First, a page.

In addition, documents obtained by The Washington Post under the Freedom of Information Act show that the Pentagon’s inspector general upheld misconduct allegations against two Army lieutenant generals last year: David H. Huntoon Jr., the superintendent of the U.S. Military Academy at West Point; and Joseph F. Fil Jr., a former commander in South Korea and Iraq. Neither episode had previously been disclosed by the Pentagon.
The cases have exacerbated concerns about the ethics and personal behavior of senior military officers, a problem that has bedeviled the Pentagon in recent months despite repeated pledges to address it.
In November, then-Defense Secretary Leon E. Panetta ordered a sweeping review of ethical training and standards for generals and admirals after several high-profile scandals tarnished the reputations of some of the military’s most prominent commanders.
That month, Panetta demoted Gen. William E. “Kip” Ward, chief of the military’s Africa Command, and required him to reimburse the government $82,000 after investigators found he took lavish personal trips — including a week-long mission to Bermuda — at taxpayer expense.
Last year, the Pentagon’s inspector general rebuked another commander, Lt. Gen. Patrick J. O’Reilly, head of the Missile Defense Agency, for creating a toxic atmosphere and berating staff members.
In an interim report in December, Army Gen. Martin E. Dempsey, the chairman of the Joint Chiefs of Staff, recommended to Panetta that military officers receive ethics training more frequently and earlier in their careers.
Dempsey finished a more detailed ethics review in February, right before Panetta left office, and also shared the results with President Obama, said Marine Col. David Lapan, a spokesman for the Joint Chiefs. The findings of that review have not been made public.
Lawmakers have expressed particular concern about another case involving a one-star Army general, Jeffrey A. Sinclair, who is facing a court-martial at Fort Bragg on charges of sodomy and wrongful sexual conduct with several women under his command. He has deferred entering a plea.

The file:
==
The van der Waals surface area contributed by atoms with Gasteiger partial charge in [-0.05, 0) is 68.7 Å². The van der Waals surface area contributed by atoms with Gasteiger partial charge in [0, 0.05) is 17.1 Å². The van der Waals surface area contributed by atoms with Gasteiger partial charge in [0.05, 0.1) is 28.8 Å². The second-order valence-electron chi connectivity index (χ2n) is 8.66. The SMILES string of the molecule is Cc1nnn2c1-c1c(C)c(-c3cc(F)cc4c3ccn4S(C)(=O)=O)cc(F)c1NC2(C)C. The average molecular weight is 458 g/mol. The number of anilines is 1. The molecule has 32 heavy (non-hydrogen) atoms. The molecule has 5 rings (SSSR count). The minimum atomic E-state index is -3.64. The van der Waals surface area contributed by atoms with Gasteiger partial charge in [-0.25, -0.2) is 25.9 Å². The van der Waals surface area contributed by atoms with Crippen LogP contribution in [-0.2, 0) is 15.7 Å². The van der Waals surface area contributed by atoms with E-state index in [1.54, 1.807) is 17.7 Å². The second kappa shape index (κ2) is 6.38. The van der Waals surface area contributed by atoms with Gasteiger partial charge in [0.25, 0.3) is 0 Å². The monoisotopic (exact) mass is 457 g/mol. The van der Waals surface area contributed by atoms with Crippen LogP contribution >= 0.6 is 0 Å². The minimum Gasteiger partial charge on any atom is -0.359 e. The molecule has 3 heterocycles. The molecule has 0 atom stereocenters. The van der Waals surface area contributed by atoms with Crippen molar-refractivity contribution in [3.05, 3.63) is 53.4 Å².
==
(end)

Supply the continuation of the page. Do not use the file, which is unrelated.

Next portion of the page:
The Pentagon is grappling with a soaring number of reported sexual-assault cases amid criticism that it has papered over the problem.
“The military leadership still sees this more as a public relations problem than as a crisis,” said Nancy Parrish, president of Protect our Defenders, a nonprofit group that represents victims of sex crimes in the military. “When will there be a catharsis when it comes to changing the culture of our military and a system that is broken?”
News of Baker’s firing comes at a particularly awkward time for the Defense Department, which had been publicizing several events to commemorate April as national Sexual Assault Awareness and Prevention Month.
Benjamin Benson, a spokesman for the Africa Command, said Baker was relieved of his position because of “a loss of confidence in his ability to command.” He declined to comment further, citing a pending appeal. Baker did not respond to an e-mail seeking comment.
Records obtained by The Post show that the Pentagon’s inspector general also substantiated misconduct charges last year against Huntoon, the West Point superintendent.
Huntoon declined a request for comment, referring questions to Army headquarters at the Pentagon.
Late Friday, in response to inquiries from The Post, the Army announced that Huntoon would retire this summer “after 40 years of honorable and distinguished service.”
In an e-mailed statement, George B. Wright Jr., an Army spokesman, said the Pentagon inspector general had investigated Huntoon for “an allegation of an improper relationship” but found it to be “non substantiated.” Wright declined to say whether Huntoon faced other allegations of misconduct but said the general had no pending disciplinary action against him.
The inspector general’s office said it did substantiate allegations of misconduct against Huntoon but would not describe them or comment on the Army’s statement.
A spokeswoman, Bridget A. Serchak, said the agency would eventually release its investigative reports into Huntoon and other senior officials, but only in response to a separate, and still-pending, Freedom of Information request from The Post.
Records show that the Pentagon inspector general also upheld misconduct charges last year against Fil, another three-star Army general and former commander of the Eighth Army in South Korea.
The Army said Fil retired at a lesser rank, as a major general, last summer. Both the Army and the inspector general’s office declined to comment on the investigation that targeted him.
In a brief phone interview, Fil acknowledged that the inspector general had upheld two misconduct charges against him but he declined to elaborate.
“It was an extraordinary extension of the rules, beyond common sense,” he said from his home in Alabama. “But I don’t think it would be wise or helpful to plow into this thing.”